With time passing fast, he even failed to make the grade with little-known outfits XV de Outubro and Atletico de Ibirama, based in the southern state of Santa Catarina. Though he can smile about it now, repeated rejection almost made him quit. “When I went to Ibirama a lot of people said I wasn’t good enough,” he explains. “I had an awful lot of problems to face and I nearly gave up football to go and help my family.”
Nonetheless, his persistence and a positional switch from the midfield to the front line earned him a second chance with Atletico, and his career gradually began to take shape.
Three divisions in three years
Disillusion gave way to hope in 2009 when the youngster established himself as the focal point of the Atletico attack, following a brief spell with third-division outfit Atletico Tuberao. One of the side’s leading scorers in the Santa Catarina state championship with eight goals, he started attracting attention from others, not least because of his imposing stature and cool head in front of goal. Suitably impressed, Internacional signed him up, Damiao promptly winning three titles with the Colorado U-20 side and earning promotion to their B team in 2010.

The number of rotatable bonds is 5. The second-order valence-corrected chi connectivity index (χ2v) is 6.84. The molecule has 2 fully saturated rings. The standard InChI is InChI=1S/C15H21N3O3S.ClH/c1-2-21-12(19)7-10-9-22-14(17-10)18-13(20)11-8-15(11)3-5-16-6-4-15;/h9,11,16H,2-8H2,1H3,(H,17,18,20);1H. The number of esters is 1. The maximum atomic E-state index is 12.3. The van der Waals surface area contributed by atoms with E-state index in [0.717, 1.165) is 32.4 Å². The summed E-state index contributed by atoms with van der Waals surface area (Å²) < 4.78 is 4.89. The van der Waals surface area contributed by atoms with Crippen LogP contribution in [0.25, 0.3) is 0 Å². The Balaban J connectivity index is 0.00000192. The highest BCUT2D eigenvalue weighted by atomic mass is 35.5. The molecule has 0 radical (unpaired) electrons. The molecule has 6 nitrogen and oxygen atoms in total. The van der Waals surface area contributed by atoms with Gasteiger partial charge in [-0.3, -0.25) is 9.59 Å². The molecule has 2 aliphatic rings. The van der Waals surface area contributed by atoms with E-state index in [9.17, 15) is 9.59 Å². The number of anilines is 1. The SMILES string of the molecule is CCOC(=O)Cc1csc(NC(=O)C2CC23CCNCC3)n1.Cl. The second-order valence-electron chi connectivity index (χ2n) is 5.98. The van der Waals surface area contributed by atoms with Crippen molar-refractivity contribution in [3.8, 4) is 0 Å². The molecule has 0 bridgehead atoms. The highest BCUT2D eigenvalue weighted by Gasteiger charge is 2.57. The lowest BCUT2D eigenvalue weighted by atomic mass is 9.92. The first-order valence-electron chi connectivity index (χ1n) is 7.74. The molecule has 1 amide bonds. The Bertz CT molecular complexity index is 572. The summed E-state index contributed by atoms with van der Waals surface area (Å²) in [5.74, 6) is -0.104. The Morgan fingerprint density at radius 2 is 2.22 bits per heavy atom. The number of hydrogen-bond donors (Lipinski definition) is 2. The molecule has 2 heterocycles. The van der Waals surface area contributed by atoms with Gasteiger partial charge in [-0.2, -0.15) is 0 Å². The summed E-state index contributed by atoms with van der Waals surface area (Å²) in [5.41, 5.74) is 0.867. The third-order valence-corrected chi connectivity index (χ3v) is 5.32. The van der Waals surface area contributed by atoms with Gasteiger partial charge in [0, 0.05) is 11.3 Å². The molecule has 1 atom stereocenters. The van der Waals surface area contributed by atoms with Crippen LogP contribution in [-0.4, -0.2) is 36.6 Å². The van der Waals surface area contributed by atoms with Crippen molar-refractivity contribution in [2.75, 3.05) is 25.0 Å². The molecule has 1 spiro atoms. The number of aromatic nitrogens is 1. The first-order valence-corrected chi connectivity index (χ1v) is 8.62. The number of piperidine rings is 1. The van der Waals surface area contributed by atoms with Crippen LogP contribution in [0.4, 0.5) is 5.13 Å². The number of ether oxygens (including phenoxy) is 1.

With coach Jorge Fossati choosing to deploy the reserves on occasion in that year’s Rio Grande do Sul state championship, the rising star made the most of the opportunity. Indeed, Damiao scored twice and laid on two more in his debut against Ypiranga and got a call-up to the first-team squad for their Copa Libertadores campaign. Six months later would come that goal against Guadalajara and the fulfilment of a once-impossible dream.
One man who helped make his rise through the Colorado ranks possible was Luis Fernando Roese, better known as Ortiz, a world champion with Brazil at the FIFA Futsal World Championship Hong Kong 1992. As Damiao explains, it was Ortiz who filled in the gaps in his footballing education: “I needed to learn some of the basics and Ortiz took me through all that. He helped me a lot and I’m a much better player today, although I still need to keep working at it.”